Daffodil (Narcissus)

Image source: Pixabay

They come in many varieties and bloom from 6 weeks to 4-5 months (from late January until late May), depending on the climate and the cultivar type. Once the flowering period ends, you should leave the plant as it is. This helps the daffodil rebuild its bulb and restore its energy for the following year. You can cut back the foliage when it turns yellow.

Hyacinth (Hyacinthus)

The magnificent, strong-scented hyacinth is a hardy perennial, which can bloom for 8 to 12 weeks. It is recommended that the new bulbs are dug out after the flowering period, stored in cool dark conditions, and then replanted in the autumn for best-blooming results in the following spring.

Winter Aconite (Eranthis)

Image source: Shutterstock / Sandeep maurya

These early-spring woodland plants thrive best under deciduous trees or shrubs. They can easily bloom for up to 6 weeks so you can enjoy a bright yellow display from early February until late March.

Extend the blooming time of early-rising flowers by planting the bulbs at weekly intervals. This way, you will enjoy their blossoming display for longer, well into late spring.

Summer flowering perennials

Some perennial flowers bloom from late spring to early autumn, which means your garden will be lit up in colour throughout the hottest months. Read on to find out which are the top summer long-blooming perennial delights:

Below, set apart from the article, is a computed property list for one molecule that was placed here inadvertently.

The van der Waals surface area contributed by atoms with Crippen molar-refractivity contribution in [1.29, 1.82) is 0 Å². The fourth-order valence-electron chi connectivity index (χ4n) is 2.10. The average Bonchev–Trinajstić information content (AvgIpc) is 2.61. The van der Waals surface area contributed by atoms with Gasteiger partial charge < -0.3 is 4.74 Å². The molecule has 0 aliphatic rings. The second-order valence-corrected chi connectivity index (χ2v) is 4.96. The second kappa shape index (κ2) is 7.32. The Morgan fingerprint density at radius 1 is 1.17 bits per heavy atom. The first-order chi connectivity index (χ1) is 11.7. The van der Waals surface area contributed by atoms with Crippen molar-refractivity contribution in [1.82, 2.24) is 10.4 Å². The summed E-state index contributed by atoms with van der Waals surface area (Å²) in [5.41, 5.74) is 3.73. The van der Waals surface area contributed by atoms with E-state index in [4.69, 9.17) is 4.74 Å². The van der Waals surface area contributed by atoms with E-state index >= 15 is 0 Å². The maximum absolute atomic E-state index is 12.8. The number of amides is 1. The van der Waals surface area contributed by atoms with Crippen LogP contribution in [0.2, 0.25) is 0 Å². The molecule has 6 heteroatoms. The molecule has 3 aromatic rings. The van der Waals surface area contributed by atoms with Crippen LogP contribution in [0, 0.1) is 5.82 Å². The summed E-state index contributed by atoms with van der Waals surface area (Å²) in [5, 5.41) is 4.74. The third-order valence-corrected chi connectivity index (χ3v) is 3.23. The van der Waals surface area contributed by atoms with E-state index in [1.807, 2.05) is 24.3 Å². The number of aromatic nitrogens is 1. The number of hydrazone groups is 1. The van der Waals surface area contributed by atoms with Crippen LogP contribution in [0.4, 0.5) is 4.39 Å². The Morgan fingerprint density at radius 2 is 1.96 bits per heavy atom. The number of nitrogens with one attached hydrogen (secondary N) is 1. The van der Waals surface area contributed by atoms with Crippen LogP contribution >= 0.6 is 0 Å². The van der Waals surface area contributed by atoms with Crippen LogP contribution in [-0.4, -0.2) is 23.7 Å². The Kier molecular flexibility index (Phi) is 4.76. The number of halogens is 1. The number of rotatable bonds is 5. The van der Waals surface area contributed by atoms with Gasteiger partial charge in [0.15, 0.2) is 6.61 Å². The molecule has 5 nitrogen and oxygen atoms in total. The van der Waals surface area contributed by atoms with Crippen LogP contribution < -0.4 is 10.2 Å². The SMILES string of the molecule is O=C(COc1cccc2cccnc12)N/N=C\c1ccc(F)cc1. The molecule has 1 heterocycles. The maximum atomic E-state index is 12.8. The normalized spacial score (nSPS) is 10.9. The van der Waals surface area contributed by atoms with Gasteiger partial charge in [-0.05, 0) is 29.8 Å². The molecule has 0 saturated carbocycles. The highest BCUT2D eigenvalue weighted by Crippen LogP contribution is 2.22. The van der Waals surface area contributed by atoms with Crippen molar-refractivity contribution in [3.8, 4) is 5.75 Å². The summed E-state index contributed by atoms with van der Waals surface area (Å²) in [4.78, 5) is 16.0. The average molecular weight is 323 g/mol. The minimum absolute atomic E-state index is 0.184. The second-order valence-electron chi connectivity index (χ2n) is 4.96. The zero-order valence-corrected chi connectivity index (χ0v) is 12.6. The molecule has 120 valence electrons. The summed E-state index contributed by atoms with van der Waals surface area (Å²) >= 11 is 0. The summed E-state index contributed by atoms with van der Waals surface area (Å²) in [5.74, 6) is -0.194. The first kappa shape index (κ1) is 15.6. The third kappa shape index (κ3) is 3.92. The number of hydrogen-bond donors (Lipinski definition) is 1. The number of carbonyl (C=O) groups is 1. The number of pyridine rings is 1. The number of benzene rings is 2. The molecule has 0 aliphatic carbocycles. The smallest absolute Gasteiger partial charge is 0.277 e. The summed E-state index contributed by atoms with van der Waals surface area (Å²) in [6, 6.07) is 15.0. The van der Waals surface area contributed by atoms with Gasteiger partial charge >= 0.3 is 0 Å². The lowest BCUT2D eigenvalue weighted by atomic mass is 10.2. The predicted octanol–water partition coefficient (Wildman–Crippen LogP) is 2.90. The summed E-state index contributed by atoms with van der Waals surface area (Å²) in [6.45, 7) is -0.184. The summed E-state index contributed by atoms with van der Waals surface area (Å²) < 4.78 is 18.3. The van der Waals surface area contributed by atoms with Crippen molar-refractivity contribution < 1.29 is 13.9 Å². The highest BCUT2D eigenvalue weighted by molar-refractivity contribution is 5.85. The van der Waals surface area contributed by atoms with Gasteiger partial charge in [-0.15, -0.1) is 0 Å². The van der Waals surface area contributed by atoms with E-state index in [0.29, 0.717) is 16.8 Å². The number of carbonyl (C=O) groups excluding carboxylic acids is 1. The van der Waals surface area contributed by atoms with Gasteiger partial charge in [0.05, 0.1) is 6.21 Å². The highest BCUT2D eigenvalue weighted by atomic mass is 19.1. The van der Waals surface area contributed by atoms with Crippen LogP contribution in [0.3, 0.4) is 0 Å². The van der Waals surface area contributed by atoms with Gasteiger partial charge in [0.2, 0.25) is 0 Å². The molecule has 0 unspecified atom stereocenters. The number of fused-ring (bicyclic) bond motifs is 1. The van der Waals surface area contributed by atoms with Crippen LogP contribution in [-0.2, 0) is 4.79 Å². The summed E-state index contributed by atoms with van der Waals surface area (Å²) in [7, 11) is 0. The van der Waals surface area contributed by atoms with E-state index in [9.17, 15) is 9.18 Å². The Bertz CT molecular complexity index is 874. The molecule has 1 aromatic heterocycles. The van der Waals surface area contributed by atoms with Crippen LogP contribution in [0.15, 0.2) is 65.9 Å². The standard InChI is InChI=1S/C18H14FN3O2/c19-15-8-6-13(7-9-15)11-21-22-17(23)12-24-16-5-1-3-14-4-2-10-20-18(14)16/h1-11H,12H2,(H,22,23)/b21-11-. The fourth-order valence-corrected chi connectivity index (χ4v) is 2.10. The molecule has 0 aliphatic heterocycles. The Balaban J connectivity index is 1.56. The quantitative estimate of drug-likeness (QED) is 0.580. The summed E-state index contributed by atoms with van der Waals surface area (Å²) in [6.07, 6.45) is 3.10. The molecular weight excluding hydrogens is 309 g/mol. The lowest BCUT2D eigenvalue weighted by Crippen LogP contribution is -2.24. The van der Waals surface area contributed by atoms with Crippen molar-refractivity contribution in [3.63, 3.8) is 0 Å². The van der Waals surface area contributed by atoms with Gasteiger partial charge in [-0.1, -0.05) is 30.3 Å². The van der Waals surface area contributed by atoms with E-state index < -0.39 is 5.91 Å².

Crane’s-bill (Geranium)

Image source: Pixabay

A hardy self-seeding perennial flower that comes in a variety of colours and blooms for months until late summer. It prefers moist but well-drained soil conditions, which you can achieve by applying various soil water retention techniques. To encourage ongoing flowering, regularly deadhead spent blossoms.

Jacob’s Ladder (Polemonium Caeruleum)

Image source: Pixabay

It is not the longest blooming plant (4 to 6 weeks in the summer months) but with its pretty dark blue flowers, the perennial plant can become a gorgeous addition to the palette of garden colours in the peak of the summer season. And again, to prolong flowering, deadhead as soon as you spot any wilting flowers.

Catmint (Nepeta)

Image source: Pixabay

Like geranium, catmint is a long-lasting perennial that can be “forced” to flower continuously from late spring till early autumn by cutting the plant back after each spell of vigorous blooming and of course, by regular deadheading.

Lavender (Lavandula)

Image source: Pixabay

Not only a perfect mosquito-repellent plant for the often humid and hot British summers but also a pretty-to-look-at perennial with a strong and pleasant scent. Some varieties, like the French Lavender, bloom continuously for months through the summer.